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Translational study on the role of pro-resolution lipids as mediators of tolerance to SARS-CoV-2 infection

Grant number: 20/07455-7
Support Opportunities:Scholarships in Brazil - Post-Doctoral
Effective date (Start): September 01, 2020
Effective date (End): August 31, 2022
Field of knowledge:Biological Sciences - Pharmacology - Biochemical and Molecular Pharmacology
Principal Investigator:Luiz Osório Silveira Leiria
Grantee:Ester de Andrade Barreto
Host Institution: Faculdade de Medicina de Ribeirão Preto (FMRP). Universidade de São Paulo (USP). Ribeirão Preto , SP, Brazil
Associated research grant:20/05040-4 - Translational study on the role of specialised pro-resolving lipid mediators in the tolerance against CARS-CoV-2 infection, AP.R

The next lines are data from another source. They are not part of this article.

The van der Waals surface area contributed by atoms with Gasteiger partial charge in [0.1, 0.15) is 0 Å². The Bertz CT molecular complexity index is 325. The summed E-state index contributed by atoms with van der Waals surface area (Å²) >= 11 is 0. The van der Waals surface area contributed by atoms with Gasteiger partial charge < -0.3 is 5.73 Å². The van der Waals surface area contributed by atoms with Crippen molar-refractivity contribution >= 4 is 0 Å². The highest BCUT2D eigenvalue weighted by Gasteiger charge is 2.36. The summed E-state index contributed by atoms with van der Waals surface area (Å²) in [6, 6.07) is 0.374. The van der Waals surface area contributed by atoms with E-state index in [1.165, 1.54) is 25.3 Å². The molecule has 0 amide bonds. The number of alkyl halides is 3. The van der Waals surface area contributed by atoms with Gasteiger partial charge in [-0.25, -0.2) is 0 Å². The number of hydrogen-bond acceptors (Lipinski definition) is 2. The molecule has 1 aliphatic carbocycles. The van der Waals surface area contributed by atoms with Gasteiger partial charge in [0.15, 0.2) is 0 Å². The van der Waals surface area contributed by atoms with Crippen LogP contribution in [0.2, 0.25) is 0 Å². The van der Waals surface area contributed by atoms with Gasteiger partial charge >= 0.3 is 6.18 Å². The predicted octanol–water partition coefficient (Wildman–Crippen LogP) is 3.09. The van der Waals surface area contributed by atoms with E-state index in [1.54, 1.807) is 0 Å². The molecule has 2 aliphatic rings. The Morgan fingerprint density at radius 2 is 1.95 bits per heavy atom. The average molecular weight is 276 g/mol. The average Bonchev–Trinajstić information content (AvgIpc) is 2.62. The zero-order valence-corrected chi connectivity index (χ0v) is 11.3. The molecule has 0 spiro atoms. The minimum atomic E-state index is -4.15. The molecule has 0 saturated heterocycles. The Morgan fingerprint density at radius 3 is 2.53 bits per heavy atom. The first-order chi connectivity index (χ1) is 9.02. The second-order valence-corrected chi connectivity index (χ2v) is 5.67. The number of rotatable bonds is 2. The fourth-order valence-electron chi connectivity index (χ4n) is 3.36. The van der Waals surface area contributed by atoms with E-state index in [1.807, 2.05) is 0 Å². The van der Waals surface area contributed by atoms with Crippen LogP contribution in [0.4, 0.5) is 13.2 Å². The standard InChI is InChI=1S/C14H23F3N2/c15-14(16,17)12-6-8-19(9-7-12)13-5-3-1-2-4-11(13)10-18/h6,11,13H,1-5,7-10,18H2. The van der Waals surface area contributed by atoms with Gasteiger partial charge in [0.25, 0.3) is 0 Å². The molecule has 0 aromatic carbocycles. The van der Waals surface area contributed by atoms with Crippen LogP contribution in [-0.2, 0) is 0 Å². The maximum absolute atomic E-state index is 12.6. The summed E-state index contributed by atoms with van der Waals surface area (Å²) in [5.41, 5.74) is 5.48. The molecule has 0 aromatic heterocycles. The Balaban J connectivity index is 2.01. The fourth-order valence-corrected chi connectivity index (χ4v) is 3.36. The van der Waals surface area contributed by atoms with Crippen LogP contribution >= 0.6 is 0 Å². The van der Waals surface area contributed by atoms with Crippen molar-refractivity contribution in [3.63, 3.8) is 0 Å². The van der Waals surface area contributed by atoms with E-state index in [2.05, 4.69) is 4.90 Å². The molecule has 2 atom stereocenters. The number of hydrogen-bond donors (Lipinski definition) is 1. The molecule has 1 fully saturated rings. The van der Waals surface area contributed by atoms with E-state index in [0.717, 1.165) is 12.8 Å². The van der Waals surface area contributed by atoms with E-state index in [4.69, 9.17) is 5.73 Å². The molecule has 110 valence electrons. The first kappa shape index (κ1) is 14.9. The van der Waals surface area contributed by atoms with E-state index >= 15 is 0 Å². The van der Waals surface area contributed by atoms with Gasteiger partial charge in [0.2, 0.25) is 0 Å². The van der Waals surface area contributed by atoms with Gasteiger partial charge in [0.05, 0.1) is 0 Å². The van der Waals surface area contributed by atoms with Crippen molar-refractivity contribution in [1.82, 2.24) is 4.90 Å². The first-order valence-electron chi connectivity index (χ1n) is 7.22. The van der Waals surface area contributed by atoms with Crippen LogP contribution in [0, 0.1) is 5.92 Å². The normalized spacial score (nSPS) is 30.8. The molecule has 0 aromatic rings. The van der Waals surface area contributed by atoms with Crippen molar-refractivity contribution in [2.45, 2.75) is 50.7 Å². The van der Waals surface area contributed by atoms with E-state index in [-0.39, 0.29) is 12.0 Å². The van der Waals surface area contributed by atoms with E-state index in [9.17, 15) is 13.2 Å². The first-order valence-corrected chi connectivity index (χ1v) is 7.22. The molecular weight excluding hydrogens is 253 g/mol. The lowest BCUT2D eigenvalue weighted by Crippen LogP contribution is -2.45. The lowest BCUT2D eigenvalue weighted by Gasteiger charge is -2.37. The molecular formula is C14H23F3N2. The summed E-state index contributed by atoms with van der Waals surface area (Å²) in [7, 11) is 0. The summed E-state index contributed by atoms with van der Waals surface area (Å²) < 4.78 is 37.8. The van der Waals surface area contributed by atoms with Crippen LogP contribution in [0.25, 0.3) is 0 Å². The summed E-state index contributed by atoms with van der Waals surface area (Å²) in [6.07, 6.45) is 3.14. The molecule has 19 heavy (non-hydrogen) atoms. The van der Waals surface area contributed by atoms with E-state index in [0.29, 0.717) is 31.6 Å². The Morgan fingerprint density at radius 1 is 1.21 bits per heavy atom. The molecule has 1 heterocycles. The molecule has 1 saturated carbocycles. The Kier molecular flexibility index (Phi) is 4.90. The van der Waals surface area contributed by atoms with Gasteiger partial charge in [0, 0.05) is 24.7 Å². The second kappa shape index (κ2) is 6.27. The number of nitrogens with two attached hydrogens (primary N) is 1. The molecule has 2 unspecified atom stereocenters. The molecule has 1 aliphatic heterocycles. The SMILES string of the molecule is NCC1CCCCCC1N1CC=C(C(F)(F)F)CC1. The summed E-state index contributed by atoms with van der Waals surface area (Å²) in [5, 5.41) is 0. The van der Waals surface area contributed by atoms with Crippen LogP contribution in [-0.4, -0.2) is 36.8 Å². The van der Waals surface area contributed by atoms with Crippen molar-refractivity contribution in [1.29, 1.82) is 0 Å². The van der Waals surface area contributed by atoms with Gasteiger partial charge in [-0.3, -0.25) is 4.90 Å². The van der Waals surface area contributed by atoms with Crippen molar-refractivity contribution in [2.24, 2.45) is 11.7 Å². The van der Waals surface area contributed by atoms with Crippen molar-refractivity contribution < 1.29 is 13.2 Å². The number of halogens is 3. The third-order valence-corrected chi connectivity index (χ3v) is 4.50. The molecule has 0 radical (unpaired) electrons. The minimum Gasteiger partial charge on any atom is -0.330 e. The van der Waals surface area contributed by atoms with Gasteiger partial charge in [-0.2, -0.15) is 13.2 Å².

The novel coronavirus disease pandemic, caused by the SARS-CoV-2 virus, is causing an unprecedented number of hospitalizations and deaths worldwide, which seems to be far from over. The high transmissibility and the absence of vaccines and effective therapies against this infection, combined with the need for intubation of patients on ventilators in ICU beds, composes a tragic scenario where the consequence has been the collapse of public health systems in several countries. The first reports and clinical studies published recently, clearly point to diabetes (type 1 or 2), as one of the main risk factors for death from COVID-19. For these reasons, it is essential and urgent that we deepen our understanding of the mechanisms that make the diabetic patient more vulnerable to the severe form of this disease. The first studies investigating the pathology of the disease suggests an ineffective process of resolving the inflammatory process caused by the virus. Pro-resolution lipid mediators (MLPRs) are lipids that have the function of resolving inflammation and they are reduced in obese/diabetic patients, as well as in murine models of obesity. For this reason, our hypothesis is that diabetic patients are more vulnerable to the inflammatory process trigged by SARS-CoV-2 infection, due to their low levels of MLPRs and therefore, due to their low capacity to resolve inflammation in the airways of patients. In this project, we propose a translational research strategy, aiming to achieve three main objectives: (1) to determine the correlation between MLPR plasma levels with clinical inflammatory markers and symptoms of patients infected with the new coronavirus; (2) identify, through in vitro tests, the MLPRs with the highest protective effect on the pulmonary epithelium infected with SARS-CoV-2; and (3) to evaluate, in an in vivo study, a murine model of metabolic syndrome, the protective effect of MLPR on the inflammatory process and lung damage caused by SARS-CoV-2 infection. (AU)

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